Tuesday, April 5, 2016

Techies Project

Image Credit: Helena Price, Techies Project

I participated in an interview with Helena Price for her Techies Project.  You can read the full interview here:


I talk about being a women in astrophysics / tech, a person with a disability, and a Bay Area local who has watched her home change dramatically due to the tech industry.

Helena will be tweeting highlights of the 100 interviews.  Follow the project on Twitter, Instagram, and Facebook.

Sunday, April 19, 2015

What is a Data Scientist?

Data Scientist has been called the Sexiest Job of the 21st Century... but many people (including some companies trying to hire data scientists) don't really understand what this job means.  The term is used to describe a wide variety of roles; A data scientist at one company doesn't necessarily do the same thing as a data scientist at another company.

Below I break down some of the different 'types' of data scientist jobs there are and the skills needed for these various roles.  Please note that this list is not exhaustive, and sometimes a data science position expects someone to fill multiple of the below roles:

Data Analyst
  • Derive business insight from data. 
  • Work across all teams within an organization. 
  • Answer questions using analysis of data.
  • Design and perform experiments and tests. 
  • Create forecasts and models.  
  • Prioritize which questions and analyses are actionable and valuable.
  • Help teams/executives make data-driven decisions.
  • Communicate results across the company to technical and non-technical people.
Required Skills: SQL, Statistics, programming, data management, data analysis, data modeling, data visualization, experimental design, decision making, prioritization, project management, product development, communication. 

Data Architect
  • Design systems to get raw data into an easily analyzable form.  
  • Act as a bridge between engineers and analysts. 
  • Organize data into useful database tables for analysis.
  • Optimize data sets for efficient analysis.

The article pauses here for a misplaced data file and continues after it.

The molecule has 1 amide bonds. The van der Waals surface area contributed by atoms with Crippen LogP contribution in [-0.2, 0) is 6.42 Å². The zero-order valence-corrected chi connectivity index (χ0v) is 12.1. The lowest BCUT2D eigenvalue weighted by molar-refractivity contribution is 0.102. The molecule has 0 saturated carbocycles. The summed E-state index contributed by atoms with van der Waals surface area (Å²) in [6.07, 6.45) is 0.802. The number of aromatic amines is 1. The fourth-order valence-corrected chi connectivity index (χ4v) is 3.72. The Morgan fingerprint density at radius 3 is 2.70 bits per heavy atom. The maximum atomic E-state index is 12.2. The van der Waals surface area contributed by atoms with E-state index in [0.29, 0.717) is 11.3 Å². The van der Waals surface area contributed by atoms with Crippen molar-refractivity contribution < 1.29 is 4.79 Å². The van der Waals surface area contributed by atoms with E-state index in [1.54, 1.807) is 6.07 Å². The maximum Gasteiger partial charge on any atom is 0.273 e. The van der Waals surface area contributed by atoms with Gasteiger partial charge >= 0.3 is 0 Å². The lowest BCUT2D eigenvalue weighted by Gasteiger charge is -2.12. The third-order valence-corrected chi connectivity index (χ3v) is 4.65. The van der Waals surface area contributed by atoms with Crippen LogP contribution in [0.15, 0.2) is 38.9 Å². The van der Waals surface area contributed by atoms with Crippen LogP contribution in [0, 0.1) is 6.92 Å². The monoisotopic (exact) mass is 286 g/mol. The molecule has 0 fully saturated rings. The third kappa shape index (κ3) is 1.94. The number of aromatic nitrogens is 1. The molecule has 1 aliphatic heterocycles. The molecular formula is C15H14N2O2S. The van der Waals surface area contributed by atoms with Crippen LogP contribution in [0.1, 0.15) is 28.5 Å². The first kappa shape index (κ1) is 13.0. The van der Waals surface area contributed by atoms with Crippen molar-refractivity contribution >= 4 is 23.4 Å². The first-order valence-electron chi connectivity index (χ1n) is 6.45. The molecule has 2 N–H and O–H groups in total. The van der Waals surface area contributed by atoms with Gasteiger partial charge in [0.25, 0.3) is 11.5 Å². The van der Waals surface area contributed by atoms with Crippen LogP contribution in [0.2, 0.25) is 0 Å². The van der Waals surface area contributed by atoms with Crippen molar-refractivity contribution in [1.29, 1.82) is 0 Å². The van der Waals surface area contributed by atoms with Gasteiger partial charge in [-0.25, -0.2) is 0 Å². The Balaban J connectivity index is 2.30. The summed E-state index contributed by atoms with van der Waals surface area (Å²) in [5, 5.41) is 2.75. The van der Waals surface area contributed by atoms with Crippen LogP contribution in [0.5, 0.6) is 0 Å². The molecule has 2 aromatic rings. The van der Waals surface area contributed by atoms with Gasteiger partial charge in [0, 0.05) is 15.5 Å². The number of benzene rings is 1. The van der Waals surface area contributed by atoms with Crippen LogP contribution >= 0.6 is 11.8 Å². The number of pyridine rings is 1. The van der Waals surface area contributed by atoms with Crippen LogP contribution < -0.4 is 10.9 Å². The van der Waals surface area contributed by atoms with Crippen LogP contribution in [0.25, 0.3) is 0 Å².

• Create ETL Systems for your data sets. 
Required Skills: SQL, computer programming, backend software engineering, database design, database management, data optimization, data modeling.

Data Engineer
  • Work with analysts to build internal tools for analyzing, visualizing, and sharing data. 
  • Design and maintain A/B testing systems.
  • Work with engineers to insure that the right data is being collected.
  • Create systems which allow analyst work to scale.
  • Work with data architects / operations to insure the data is organized for optimal analysis.
Required Skills: SQL, computer programming, full-stack software engineering, data visualization, database management, communication.

Domain Experts
People who have advanced specializations like:
Required Skills: Advanced degree in computer science, math, statistics, finance, or economics. Programming, statistics, data management, data analysis, data modeling, data visualization, experimental design, communication.

Someone who does all of the above.
(basically impossible to find, thus the name)

Some FAQs about Data Science Jobs

Q: Do I need an advanced degree to be a data scientist?
A: No
In general, the tech industry cares very little about degrees or pedigree.  I have been at companies where the CTO didn't graduate high school, and I have been at companies where many people have PhDs.  I would be very surprised if any company would not consider an (otherwise qualified) candidate for a data role just because they didn't have a certain degree.